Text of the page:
Sunday, June 23, 2013

Cowboys to Girls

No, this story is not about the Intruders 1968 hit song written by Kenny Gamble and Leon Huff, it about that special time back in the 1950’s when life was simpler and good and evil were easily identified by the color of one’s hat.

Yes, our heroes of movies and television rode through the West in their white hats ridding the territories of villains all of whom could easily be identified by their black Stetsons. I remember Roy Rogers, Gene Autry, Hopalong Cassidy, The Lone Ranger, Tonto all wore white hats. OK! Tonto didn’t wear a white hat, but he hung out with someone who did! Dale Evans wore bonnets much of the time but when she wore a cowboy hat you can bet your bottom dollar it was white. Amazingly, Marshal Matt Dillon didn’t, both William Conrad who played Dillon on the Radio and James Arness who played him on television wore dark hats. In each western story, you could count on two things; first, six guns almost never ran out of bullets until the dramatic end of the battle when both the hero and the villain would simultaneously run out after dozens of shots, and second, during the ensuing fist fight, neither combatant would lose his hat until the inevitable conclusion when the good guy knocked out the bad guy, symbolized by the departure of the black hat from the bad guy’s head.

Of course, that meant that all of us kids had to have cowboy outfits complete with cap guns. Right in the peak of the heyday when cap guns ruled during the 20 years following WW II, one Christmas it happened for my brother and me, lying out under the tree, were two complete outfits complete with white cowboy hat, vest, chaps and a full two gun rig! We were ready to run down every black hatted villain in Lake Shore. Our cap guns were the type that resembled the ornately decorated six gun revolvers that our TV heroes carried. They opened up to reveal a chamber where a roll of 50 caps on a red paper strip could be inserted. Along with all this came a big box of caps in those rolled strips.

We loaded up immediately and one of us squeezed off a shot right there in the living room. That immediately led to the “no shooting caps in the house” rule that was strictly enforced at our home. So right after church we dressed up and went outside and learned the second rule; “caps were a scarce commodity and controlled by our peace and quiet loving parents.” Yes we shot every cap in our possession within 5 minutes. At that point we could still squeeze the trigger and be rewarded by the clink of the hammer hitting the flat surface that backed up the caps but it sounded more like running out of ammunition than shooting at the bad guys. The sound of gunfire was supplemented by our imaginations, enhanced by our yelling “ka-pow” or making that sound that all kids make when playing cowboys that cannot be duplicated with the written word. By the way, Sonny and Cher notwithstanding, we never yelled “bang – bang”; that was too trite for us 8 year old bad -guy-fighting cowboys.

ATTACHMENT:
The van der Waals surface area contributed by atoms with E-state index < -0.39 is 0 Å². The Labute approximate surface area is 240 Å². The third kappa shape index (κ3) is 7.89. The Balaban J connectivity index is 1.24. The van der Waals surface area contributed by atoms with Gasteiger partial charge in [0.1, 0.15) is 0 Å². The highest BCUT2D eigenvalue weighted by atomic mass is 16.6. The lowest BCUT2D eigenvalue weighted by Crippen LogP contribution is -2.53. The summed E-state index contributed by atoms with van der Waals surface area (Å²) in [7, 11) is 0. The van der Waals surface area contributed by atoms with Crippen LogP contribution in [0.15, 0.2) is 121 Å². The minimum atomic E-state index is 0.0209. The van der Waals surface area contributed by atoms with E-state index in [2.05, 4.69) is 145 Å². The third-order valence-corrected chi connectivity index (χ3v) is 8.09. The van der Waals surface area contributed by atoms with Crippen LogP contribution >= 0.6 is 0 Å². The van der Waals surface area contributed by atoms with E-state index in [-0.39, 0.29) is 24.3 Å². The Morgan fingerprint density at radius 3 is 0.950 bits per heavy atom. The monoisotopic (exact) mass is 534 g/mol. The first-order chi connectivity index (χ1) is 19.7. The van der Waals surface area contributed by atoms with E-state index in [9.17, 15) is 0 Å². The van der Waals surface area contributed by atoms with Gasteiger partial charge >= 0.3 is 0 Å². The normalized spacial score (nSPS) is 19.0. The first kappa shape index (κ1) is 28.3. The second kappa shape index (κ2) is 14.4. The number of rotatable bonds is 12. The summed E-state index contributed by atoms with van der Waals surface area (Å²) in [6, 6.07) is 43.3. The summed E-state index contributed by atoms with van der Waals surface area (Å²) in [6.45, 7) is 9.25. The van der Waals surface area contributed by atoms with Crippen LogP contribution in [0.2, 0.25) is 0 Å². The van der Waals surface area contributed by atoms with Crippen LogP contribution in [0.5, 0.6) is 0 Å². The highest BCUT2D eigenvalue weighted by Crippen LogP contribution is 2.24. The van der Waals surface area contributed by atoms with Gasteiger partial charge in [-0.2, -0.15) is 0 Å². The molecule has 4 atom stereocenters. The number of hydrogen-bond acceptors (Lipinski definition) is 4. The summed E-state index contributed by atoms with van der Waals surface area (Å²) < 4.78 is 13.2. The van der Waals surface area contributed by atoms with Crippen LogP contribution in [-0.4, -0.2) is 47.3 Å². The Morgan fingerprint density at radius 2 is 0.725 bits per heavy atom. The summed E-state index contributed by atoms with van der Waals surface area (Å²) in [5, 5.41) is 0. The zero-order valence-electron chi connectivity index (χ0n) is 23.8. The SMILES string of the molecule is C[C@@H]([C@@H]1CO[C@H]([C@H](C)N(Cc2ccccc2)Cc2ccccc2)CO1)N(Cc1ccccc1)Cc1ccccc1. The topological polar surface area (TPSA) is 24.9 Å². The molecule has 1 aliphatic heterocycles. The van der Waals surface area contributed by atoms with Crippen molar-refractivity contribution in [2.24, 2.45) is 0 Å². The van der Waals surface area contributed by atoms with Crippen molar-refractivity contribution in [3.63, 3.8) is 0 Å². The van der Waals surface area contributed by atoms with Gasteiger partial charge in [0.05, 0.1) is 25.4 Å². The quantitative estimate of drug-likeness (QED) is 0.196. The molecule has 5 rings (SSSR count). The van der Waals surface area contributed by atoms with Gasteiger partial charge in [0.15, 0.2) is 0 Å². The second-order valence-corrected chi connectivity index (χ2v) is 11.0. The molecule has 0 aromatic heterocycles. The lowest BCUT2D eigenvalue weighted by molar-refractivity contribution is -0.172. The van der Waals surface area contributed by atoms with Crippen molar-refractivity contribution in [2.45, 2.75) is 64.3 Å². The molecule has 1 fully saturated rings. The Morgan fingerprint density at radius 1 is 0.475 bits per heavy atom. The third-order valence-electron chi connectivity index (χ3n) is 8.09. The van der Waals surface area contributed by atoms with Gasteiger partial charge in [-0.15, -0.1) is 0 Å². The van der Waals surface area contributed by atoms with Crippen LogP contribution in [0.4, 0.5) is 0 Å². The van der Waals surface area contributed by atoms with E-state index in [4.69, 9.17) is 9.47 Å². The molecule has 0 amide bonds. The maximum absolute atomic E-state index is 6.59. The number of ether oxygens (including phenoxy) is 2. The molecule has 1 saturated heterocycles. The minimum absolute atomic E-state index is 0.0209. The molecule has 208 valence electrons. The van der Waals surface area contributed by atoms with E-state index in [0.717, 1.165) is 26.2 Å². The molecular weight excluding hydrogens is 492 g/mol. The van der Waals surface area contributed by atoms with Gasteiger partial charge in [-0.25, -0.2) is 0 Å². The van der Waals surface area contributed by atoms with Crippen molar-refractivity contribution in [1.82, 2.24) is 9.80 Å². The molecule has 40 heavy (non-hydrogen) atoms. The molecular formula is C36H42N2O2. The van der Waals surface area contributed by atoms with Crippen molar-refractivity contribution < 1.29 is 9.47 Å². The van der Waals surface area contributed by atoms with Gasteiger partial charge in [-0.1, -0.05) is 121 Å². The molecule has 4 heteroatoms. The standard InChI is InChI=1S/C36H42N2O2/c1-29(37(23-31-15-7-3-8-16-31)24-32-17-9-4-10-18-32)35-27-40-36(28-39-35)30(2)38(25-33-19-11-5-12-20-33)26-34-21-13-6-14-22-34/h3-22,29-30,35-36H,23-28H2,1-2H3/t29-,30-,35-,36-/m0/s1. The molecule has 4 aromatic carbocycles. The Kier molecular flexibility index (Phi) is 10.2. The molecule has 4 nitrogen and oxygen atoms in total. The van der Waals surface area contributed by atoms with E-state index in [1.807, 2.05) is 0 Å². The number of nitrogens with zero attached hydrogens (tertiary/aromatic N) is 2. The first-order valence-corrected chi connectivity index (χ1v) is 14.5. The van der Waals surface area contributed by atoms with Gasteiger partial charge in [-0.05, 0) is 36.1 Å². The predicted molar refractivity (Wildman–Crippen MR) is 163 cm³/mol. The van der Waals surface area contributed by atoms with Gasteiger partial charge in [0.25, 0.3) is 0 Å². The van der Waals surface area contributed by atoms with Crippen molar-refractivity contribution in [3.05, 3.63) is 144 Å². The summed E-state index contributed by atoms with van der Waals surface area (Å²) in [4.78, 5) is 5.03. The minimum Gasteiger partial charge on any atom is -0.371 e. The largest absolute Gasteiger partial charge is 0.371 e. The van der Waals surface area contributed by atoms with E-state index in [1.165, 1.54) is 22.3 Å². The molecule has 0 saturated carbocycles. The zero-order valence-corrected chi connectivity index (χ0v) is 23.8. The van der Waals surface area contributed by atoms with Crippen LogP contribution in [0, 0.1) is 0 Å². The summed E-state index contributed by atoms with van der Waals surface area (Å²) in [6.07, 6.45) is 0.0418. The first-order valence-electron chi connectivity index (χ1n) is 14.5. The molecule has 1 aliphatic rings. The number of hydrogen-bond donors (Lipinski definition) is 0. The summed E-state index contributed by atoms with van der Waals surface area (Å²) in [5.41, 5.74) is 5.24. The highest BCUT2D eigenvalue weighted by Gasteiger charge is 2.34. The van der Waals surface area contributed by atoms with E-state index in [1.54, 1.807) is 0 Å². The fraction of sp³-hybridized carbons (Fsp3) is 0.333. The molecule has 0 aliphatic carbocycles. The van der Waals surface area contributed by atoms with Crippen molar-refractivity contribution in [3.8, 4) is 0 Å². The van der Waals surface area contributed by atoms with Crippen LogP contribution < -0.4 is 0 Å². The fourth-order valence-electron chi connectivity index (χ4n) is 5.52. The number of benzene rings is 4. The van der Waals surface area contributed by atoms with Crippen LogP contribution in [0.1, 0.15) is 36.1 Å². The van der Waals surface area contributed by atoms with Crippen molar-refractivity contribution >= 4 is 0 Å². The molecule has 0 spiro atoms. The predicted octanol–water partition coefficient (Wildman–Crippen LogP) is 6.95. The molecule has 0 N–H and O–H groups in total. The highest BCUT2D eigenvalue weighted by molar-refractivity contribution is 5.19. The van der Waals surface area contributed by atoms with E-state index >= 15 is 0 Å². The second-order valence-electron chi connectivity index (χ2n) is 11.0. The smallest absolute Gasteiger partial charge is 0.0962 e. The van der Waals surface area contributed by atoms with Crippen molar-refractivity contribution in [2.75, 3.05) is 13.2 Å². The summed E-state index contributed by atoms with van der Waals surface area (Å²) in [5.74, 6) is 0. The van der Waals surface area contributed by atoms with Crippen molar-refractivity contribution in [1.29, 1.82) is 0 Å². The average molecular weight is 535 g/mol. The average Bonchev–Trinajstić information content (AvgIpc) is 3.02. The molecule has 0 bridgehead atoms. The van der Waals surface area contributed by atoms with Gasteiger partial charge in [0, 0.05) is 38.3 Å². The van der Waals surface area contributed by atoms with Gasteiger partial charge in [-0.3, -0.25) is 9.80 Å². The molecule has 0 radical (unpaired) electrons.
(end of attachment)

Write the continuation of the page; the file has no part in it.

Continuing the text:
Whoever invented the cap with the tiny powder charge composed of potassium perchlorate, sulfur and antimony sulphide sandwiched between two paper layers which hold in the gases long enough to give a sound report when the cap is struck was a genius! Like the ink cartridges of today, it was easy to pay more for the supplies than for the cap gun itself. Also it was easy for our parents to control the noise level in the neighborhood by controlling when caps were available to us kids. I swear in my neighborhood that the parents coordinated these times; it seemed that when the boys in one family had caps, all the boys were similarly armed. These were often not good times for the girls in the neighborhood with the exception of the tom-boys who were among the worst of us in making noise. The rest of the girls did not like the sound of the caps. It was good for them that these times were few and far between.

There was a serious side of all this; one thing I learned from cap guns at the tender age of 8, was a respect for guns. My Dad sat down with us and gave us some pointers on how to handle guns. Sure, he showed us how to wear our guns low on our hips in order to draw them faster, but he also pointed out that we should never point a gun at anyone, loaded or not. When I went through firearm training in the Navy, I found his advice was closely engrained in the gun handling training that I received there. While in the Navy I had the opportunity to shoot everything from an M-1, to a 50 caliber machine gun all the way to a 5 in (130 mm) gun aboard the USS Little Rock (CLG-4) guided missile cruiser. The recoil from that last shot moved the 610 foot, 15,205 ton ship sideways in the water a few inches. Our target was over 10 miles away and we hit it! I said “we” but it was really the fire control team of which I was a member, assisted by an analog fire control computer that hit it! Still it was a very satisfying noise!

But, by the time I was in the Navy, the intrigue of cap guns had long given way to a much more powerful force in the universe; Girls! The gleam in my eye that was once reserved for that finely crafted cap gun had been instead focused for many a year on those bright sunny smiles and beautiful eyes of the girls and young women in my life. And in that fullness of time, I realized that is how it should be. Oh MY!

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